She knew her ex-husband wanted the money first, but the presence of the receptionist kept him quiet.  She handed his expired driver’s license that she kept for him so he wouldn’t lose it to the receptionist who studied the picture intently for a few seconds and then looked at him.  "Sign here," the receptionist said.   Her ex-husband wrote his name.  Then she let go of Ben’s hand and signed below her ex-husband’s scrawl.

Outside her ex-husband grabbed her arm. 

"Don’t touch me," she said.  She backed away and reached into her purse.  She gave him the money and waited as he counted. 

"I’ll drop you at the bus station," she said. 

He seemed more subdued now that he had the money.  She thought he was probably on his way to the Carolina coast for a while before he headed South for the winter.  But she could never be sure.

She let him out at the bus station.  He said nothing as he left.  She turned off the motor.  She took Ben’s suitcase from the  trunk and opened it on the back seat.  She got a clean shirt and changed it for the already damp one he had on.   She left the suitcase on the back seat.  As she slid in the front, she checked her folder again.  She had the signed papers with her now, thank God, and the health records from the doctors and the hospital.  She strapped Ben back into his seat. She drove following the route signs out of the city where she rarely came for business or pleasure.  In twenty-five minutes she was back on the freeway. 

"Look again for clouds, Ben.   See what you can see."

Ben stared and after a while he said, "See."

"That’s good, Ben."

"I did good."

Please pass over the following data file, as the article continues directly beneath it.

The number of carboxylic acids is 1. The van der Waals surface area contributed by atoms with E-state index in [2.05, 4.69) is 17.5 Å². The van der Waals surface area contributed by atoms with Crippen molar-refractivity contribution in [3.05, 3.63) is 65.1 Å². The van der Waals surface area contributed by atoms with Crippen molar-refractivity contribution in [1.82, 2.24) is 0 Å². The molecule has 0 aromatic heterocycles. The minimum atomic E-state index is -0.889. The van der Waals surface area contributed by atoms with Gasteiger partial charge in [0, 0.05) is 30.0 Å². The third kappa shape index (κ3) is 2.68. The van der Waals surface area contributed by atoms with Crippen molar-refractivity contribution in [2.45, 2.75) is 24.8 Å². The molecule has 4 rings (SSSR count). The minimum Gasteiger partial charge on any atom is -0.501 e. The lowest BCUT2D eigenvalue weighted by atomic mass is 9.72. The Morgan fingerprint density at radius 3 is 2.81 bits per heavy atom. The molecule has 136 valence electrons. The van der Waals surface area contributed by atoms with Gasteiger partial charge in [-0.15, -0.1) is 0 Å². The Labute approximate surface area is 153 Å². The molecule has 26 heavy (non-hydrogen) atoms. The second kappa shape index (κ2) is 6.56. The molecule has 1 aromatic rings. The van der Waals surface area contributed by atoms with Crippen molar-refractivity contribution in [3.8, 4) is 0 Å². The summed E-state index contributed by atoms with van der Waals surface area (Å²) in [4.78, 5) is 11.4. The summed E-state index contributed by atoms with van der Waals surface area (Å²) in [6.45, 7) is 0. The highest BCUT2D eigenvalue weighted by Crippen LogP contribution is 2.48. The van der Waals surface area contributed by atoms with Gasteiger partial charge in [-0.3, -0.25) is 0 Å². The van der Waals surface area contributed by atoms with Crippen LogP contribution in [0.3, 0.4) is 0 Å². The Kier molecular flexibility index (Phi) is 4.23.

She paused before she said, "Always look for clouds Ben, and think about me coming to visit."

"Whizit," he said.

"Visit means come to see you.  Come to be with you."  But she knew she could rarely get off work to make this long drive.

She drove well under the speed limit for another two hours.  The signs marking the distance to Gowanda were now interspersed every few miles.  Ben had been looking out the side window; for the last few miles his attention had been still on the sky.

"Cloud," Ben said excitedly.

She glanced up.  "It looks like a cow."

"Mommie!" he said.

She laughed.  "Mommie doesn’t look like a cow," she said.  But she was deeply touched.

She patted the side of his head with the palm of her hand while keeping her eyes on the road.  She put her hand back on the wheel.

She wished she could feel better about his new accomplishment.   But he’d forget her soon enough and she’d be lost in the sky with Weekie.  Her heart ached so that she frowned and took her eyes off the road for an instant to look at him.   When she looked back to the road, she could just make out the sign for Gowanda–34 miles.

She tried not to think of the relief she hoped would come when he had caregivers.  But an unformed dream of future normalcy had invaded her heart and mind, and it brought on ever-present pain of guilt.               

She pulled into a rest stop and took him into a stall in the ladies restroom.  After he finished, she bought him Goldfish from a vending machine and opened the bag for him when they were back in the car.

He’d finished the Goldfish and she gave him a Mars Bar with the wrapper off.  He ate it slowly but took big bites.  She wiped stray chocolate off his hands and mouth with a tissue from a box she had under the seat behind her feet.

"What is it, Ben?"

He pointed to the sky.  He turned.  "Mommie."  He grinned.

She followed the signs.  The road was two-lane now.   She wanted to stop the car and take him in her arms, envelope him with a hug he’d never forget.  But it would only confuse him, scare him.  She saw the three-story institute, it’s main building with a clock tower and a wing on each side, like open arms, the grounds not well tended.  She pulled up a long drive that curved to the front entrance.  She could see paint peeling on the windowsills, and the brick walls pocked with holes from lost mortar and crumbled bricks.  A door to the side of the main double door had two pieces of white typing paper tacked side-by-side at eye level and "Reception" written in black marker.

"I did good?" Ben asked as she unbuckled his seat belt.

"Yes, Ben. You did real good."